New Defender's Study Bible Notes
23:2 Ananias. This Ananias, of course, was not the same high priest as at the time of Christ, thirty years before. This priest was a political appointee, notoriously corrupt and cruel, destined soon for assassination by his Jewish countrymen when they rebelled against Rome only a few years hence.
23:3 contrary to the law. Paul had not even been formally charged with any offense, let alone tried and found guilty.
23:5 it is written. See Exodus 22:28. Paul had been away from Jerusalem for many years, and could not have known Ananias by sight.
23:8 no resurrection. The sect of the Sadducees professed to be orthodox Jews, believing in the Mosaic laws, but were actually materialists believing in neither bodily nor spiritual resurrection. Nevertheless, they were more powerful politically than the more Biblically oriented Pharisees.
23:8 Pharisees. Paul himself was a convinced Pharisee (Philippians 3:4-5), and still had deep respect for the law (Romans 7:12), though he knew and preached that salvation was altogether by grace (Romans 5:20-21).
23:16 Paul’s sister’s son. This is the only reference in the Bible to the fact that Paul had a sister and nephew. There is no indication as to what they were doing in Jerusalem (Paul’s family originally lived in Tarsus, in Asia Minor), or what access this young man had to the conspirators. As intriguing as such questions are, we can only conclude that all of these circumstances had somehow been ordered in God’s providence to save Paul’s life.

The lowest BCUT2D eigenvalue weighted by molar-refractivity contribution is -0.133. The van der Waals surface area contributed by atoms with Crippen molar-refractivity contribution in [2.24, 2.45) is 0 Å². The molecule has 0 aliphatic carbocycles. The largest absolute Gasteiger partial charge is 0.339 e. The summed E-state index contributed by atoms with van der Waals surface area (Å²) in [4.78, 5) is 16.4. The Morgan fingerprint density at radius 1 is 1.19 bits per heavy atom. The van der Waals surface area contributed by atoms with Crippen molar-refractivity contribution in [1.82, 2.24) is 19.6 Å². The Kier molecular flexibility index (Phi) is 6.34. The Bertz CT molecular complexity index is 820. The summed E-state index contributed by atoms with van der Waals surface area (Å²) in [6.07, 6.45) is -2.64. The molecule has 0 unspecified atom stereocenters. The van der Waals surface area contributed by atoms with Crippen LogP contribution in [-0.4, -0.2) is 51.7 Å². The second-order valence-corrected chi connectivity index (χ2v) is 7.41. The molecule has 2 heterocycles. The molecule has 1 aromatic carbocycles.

23:21 neither eat nor drink. Since this vow could not be carried out, the question arises as to whether the conspirators proceeded to starve themselves to death. This is unlikely; the Jewish Mishna writings provide for release from vows under such conditions.
23:26 Felix. Felix, governor of Judaea and Samaria, held the position once held by Pontius Pilate. The provincial capital was at Caesarea, sixty-five miles northwest of Jerusalem. Paul, as a Roman citizen, was thus taken to be judged by a Roman governor.